Guest post time! This one comes from Danny Cahill author of the new book Aging Disgracefully. Enjoy lovelies!
We were just two dates in. So far so good. The texts were moving in the time honored fashion, from light and breezy, to attached lyrics that made her think of me, to “I’ve never felt comfortable telling anyone this”, and at the one month mark, signing off with “night, babe.”The first date I managed to escape because we met for coffee. The second date I got lucky. We were going to have dinner before a touring rep version of “The Book of Mormons” (I had seen the original cast on Broadway, these are the deals you cut in the infatuation stage), but there was an accident on the highway and we barely made curtain. So she never got to hear me whisper to the waiter to simply grill the fish and hold off on all sauces. She never got to query me on how I was able to eat my salad without any dressing. And she never got to wonder if I was ever going to take a sip out of the glass of Merlot I ordered.
I had been here before. At first, they admire me. “You never miss a day at the gym?” “You measure every gram of food you eat?” “You carbo cycle? What exactly is that?” “Who in God’s name has abs like that after 40?” They kid. “Hey, it works for me, keep up the good work.” “More wine for me! Awesome.”
Then it turns. First gently. “Would it kill you to miss a meal?” “It’s a five star restaurant, it’s a crime.” “No I don’t have any oatmeal in the house, call the police.” Then it’s amateur analyst hour. “Where do you think these body issues come from?” “What are you trying to compensate for?”
Then, near the end, just before we decide we need a hiatus to figure out if we’re getting our needs met, usually after a fight: “Look, no woman wants to be with a guy whose chest is bigger than hers and whose ass is smaller.”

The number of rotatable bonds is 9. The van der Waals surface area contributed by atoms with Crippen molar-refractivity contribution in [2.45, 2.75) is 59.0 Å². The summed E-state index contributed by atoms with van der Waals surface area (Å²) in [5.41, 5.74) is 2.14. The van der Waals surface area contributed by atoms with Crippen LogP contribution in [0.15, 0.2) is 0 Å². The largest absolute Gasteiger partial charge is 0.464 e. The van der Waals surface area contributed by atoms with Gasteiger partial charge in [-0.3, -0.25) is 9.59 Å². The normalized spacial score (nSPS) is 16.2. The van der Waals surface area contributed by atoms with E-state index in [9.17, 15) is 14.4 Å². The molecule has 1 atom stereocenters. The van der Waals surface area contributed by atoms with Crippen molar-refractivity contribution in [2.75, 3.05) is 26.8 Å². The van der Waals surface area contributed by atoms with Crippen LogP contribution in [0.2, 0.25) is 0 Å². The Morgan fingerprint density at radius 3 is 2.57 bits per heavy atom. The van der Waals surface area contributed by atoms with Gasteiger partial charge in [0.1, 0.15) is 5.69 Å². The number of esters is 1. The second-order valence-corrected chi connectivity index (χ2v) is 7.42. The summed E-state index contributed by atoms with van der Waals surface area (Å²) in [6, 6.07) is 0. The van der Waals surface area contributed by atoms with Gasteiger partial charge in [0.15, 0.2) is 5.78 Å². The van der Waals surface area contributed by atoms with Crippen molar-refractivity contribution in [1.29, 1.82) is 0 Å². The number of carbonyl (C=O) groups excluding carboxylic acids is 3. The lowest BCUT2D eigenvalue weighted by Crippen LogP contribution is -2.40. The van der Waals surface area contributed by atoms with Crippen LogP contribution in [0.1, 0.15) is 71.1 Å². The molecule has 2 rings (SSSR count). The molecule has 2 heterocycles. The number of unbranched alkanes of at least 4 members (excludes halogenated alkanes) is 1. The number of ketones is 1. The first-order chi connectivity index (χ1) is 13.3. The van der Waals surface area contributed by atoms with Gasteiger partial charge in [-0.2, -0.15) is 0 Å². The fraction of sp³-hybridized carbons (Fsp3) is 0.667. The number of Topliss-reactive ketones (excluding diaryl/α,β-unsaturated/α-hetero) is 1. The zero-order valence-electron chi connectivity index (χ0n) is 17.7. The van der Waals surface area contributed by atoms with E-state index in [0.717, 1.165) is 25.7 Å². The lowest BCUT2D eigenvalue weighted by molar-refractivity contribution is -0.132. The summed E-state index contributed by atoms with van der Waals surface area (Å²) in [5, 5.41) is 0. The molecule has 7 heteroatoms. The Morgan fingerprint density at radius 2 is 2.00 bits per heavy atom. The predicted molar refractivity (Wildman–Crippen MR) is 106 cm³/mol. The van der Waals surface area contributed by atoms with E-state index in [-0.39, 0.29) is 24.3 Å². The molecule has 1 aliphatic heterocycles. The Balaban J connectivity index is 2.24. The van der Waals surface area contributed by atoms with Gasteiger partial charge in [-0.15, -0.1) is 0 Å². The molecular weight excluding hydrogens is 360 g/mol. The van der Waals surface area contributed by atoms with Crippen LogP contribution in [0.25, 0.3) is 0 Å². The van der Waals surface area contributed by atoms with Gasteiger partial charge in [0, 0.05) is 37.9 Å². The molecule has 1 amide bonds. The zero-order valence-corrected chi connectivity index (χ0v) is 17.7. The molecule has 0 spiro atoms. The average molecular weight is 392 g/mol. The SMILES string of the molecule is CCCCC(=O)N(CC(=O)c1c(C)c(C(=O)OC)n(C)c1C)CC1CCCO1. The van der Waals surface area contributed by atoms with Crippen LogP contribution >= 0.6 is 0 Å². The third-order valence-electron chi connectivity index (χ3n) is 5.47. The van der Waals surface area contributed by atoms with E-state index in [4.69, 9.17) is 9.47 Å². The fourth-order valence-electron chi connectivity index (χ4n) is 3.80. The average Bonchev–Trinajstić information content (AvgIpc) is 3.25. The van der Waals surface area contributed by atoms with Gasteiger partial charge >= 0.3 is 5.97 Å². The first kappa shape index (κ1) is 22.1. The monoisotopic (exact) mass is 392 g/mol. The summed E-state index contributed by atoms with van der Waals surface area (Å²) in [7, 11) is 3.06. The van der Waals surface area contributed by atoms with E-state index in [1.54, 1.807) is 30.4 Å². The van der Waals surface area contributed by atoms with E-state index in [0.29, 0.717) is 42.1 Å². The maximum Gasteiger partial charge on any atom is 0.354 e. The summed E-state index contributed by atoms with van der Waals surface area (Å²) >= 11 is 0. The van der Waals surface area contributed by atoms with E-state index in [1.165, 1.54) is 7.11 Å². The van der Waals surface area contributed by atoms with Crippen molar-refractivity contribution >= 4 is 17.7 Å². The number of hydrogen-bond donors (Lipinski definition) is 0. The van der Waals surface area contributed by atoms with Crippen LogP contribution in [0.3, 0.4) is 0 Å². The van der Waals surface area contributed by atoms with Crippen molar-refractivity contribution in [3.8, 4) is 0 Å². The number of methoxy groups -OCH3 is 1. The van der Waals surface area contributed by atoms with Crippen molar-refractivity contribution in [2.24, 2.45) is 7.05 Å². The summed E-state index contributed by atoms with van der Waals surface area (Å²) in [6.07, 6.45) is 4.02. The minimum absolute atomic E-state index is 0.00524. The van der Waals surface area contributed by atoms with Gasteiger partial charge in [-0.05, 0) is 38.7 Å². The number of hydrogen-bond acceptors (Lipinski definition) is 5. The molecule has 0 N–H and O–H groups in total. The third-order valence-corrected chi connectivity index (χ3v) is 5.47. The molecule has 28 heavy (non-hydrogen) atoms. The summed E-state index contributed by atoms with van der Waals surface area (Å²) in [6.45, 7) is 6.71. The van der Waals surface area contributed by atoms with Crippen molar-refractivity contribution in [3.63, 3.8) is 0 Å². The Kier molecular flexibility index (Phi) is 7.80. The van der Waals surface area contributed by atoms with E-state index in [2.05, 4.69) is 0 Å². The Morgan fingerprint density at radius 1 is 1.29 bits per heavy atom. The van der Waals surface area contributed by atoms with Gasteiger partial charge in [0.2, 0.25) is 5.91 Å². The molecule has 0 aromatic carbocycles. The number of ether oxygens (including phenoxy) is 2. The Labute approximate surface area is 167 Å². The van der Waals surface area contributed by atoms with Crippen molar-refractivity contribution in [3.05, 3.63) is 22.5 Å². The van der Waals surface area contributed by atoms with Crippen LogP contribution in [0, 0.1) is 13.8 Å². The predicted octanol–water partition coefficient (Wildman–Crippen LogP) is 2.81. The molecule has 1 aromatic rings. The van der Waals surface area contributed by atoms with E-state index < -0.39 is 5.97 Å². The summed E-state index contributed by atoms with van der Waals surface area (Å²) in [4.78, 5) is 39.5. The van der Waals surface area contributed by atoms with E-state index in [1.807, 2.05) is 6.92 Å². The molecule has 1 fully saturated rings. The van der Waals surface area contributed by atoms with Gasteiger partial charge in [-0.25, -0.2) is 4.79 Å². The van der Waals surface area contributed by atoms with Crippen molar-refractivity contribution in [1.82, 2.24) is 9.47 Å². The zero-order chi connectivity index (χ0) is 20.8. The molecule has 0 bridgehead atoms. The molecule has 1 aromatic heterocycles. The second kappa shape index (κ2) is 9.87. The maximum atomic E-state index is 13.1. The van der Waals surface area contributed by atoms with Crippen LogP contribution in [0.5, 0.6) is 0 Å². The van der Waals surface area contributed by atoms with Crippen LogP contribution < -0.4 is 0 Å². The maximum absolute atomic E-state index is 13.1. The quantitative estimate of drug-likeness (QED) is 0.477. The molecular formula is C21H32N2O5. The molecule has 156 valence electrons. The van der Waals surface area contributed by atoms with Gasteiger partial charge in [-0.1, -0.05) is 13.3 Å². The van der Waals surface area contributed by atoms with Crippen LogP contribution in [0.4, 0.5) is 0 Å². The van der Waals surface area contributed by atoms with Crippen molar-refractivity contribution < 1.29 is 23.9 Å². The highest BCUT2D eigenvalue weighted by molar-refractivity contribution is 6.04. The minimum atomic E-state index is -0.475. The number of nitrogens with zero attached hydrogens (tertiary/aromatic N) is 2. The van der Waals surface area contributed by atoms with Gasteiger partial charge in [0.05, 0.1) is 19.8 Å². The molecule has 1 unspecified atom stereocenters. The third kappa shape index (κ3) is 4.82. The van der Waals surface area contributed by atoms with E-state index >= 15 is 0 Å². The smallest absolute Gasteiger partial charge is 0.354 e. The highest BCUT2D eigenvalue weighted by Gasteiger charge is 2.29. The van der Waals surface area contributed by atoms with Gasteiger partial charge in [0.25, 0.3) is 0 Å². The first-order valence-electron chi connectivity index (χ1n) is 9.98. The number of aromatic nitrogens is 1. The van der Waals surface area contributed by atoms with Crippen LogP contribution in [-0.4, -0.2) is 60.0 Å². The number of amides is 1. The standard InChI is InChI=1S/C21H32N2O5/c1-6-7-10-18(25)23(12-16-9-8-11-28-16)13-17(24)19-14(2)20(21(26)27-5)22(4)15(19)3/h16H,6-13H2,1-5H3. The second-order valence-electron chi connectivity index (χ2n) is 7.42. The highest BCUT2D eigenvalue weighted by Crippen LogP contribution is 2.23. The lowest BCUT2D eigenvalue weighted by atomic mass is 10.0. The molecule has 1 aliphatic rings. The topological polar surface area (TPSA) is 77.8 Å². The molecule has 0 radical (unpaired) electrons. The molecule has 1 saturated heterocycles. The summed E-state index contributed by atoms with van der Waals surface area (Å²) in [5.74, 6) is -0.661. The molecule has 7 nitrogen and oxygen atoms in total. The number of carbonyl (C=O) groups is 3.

But I really liked Annie. I didn’t want this to run the usual course. I was going to make this work. Loosen up a little. When she invited me to her house for our third date I told myself I was going to eat whatever she made. And I was going to have half of the bottle of Caymus I brought over. I was going to relax. Of course I fasted most of the day and had a protein shake before I drove over to her house to dull my appetite, and I made the decision that I wouldn’t have any dessert. No woman is hot enough for me to eat dessert.
When she opened the door I had to catch my breath like I do in position 3 late in a SPIN class. I had never seen her hair down, or her face so luminous, or seen her wear anything black, and tight. Her house was full of abstract art that she made herself, and I didn’t have to lie when I said it was amazing. She bragged to me over, gulp, Fettucini Alfredo, about her niece’s piano playing and I pulled out the pics of my nephews, who were expert skiers. (People with kids don’t get that childless people like Annie and me still could be crazy about kids) We did the dishes together and the way she kissed me at the sink made it clear I had miscalculated, and should have packed an overnight bag. It was one of those fantastic dates that married people have forgotten how to have. We were floating.